-Declaration of Independence, July 4, 1776

The Declaration of Independence is among the greatest pieces of writing in human history. The words of these documents have undoubtedly changed the "Course of human events," founding a nation and structuring a government that has done untold good on this earth. Because a nation began on July 4, 1776, American citizens have saved the world from the evils of Nazism and Communism, leveraged prosperity to deliver aid in times of disaster in developing countries, and welcomed immigrants seeking a place to work and raise a family. Yes, we have not always done what was right, but on this July 4th holiday, let's remind ourselves of this: we are a great nation, and one of our most treasure documents has much to do with that.

The Declaration is more than some eloquent words written with excellent penmanship. Indeed, it is a legal document whose significance parallels business organization law. More specifically, the Declaration serves as our nation's articles of incorporation.

In business law articles of incorporation are necessary for the government to recognize the formal existence of the organization, its incorporators, and the powers the business will enjoy. For example, in Indiana if a group of individuals wishes to start a plumbing business, the group must file paperwork (the articles of incorporation) stating  the name of the corporation. In addition the group of aspiring business owners may set forth in the articles of incorporation the purposes for which it is incorporating, such as to conduct any lawful business. The language contained in the articles of incorporation is somewhat flexible, but the words contained in the articles are of utmost significance.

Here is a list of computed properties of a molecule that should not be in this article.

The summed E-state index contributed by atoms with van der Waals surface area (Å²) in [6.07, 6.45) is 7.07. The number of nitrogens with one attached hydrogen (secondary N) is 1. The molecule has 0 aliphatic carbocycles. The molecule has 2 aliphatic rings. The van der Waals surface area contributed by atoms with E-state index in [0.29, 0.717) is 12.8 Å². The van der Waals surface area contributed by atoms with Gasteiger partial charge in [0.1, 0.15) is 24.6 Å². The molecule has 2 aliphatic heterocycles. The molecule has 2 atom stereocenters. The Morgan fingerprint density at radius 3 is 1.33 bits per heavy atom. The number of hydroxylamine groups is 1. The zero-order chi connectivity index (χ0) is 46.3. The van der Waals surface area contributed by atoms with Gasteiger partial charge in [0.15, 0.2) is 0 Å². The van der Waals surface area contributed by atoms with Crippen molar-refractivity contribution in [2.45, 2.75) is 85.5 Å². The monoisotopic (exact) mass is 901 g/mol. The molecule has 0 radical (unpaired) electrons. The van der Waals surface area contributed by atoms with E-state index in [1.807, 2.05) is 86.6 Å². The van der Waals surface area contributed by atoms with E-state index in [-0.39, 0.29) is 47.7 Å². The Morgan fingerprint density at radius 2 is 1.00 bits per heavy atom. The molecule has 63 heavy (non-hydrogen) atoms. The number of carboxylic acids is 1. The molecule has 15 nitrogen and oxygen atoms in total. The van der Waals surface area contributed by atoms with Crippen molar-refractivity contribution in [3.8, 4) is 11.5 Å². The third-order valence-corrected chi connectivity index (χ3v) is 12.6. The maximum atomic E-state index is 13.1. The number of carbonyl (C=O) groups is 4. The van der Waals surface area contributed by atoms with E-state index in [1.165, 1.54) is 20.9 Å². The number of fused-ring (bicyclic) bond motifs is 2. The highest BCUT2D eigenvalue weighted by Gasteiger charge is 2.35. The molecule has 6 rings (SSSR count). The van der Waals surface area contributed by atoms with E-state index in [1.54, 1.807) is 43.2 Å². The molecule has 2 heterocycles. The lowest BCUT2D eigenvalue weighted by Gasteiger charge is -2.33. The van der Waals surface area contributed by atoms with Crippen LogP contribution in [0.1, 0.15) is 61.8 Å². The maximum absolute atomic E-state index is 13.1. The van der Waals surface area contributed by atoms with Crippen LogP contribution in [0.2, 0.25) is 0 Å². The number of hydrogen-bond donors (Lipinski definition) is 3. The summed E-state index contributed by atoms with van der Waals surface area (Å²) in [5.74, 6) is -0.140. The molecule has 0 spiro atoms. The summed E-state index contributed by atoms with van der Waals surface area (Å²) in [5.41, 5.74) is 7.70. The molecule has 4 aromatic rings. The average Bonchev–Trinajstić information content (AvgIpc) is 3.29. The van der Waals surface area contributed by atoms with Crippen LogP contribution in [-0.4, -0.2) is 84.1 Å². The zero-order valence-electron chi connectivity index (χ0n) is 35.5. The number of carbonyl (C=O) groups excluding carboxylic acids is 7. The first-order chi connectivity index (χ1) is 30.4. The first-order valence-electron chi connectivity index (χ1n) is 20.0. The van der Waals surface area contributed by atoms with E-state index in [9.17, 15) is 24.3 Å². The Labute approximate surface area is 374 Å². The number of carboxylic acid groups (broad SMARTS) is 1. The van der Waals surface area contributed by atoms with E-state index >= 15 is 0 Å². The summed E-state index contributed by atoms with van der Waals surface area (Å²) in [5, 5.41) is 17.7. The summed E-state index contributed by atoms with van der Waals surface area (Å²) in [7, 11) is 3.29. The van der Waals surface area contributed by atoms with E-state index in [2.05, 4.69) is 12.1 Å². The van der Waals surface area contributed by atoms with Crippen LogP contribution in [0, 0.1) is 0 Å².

The words are significant because they cannot be undone haphazardly. Now the organization is not just subject to federal and state law, but also to the law of the corporation itself, namely its articles of incorporation. Returning to our example of the plumbing corporation, once the name and purpose of a company are stated in articles of incorporation, they are in essence "set in stone." The only way to change them is to amend the articles of incorporation, which can be a major procedural problem in the business.

So how does the Declaration serve as our nation's articles of incorporation? The Declaration does this in several ways.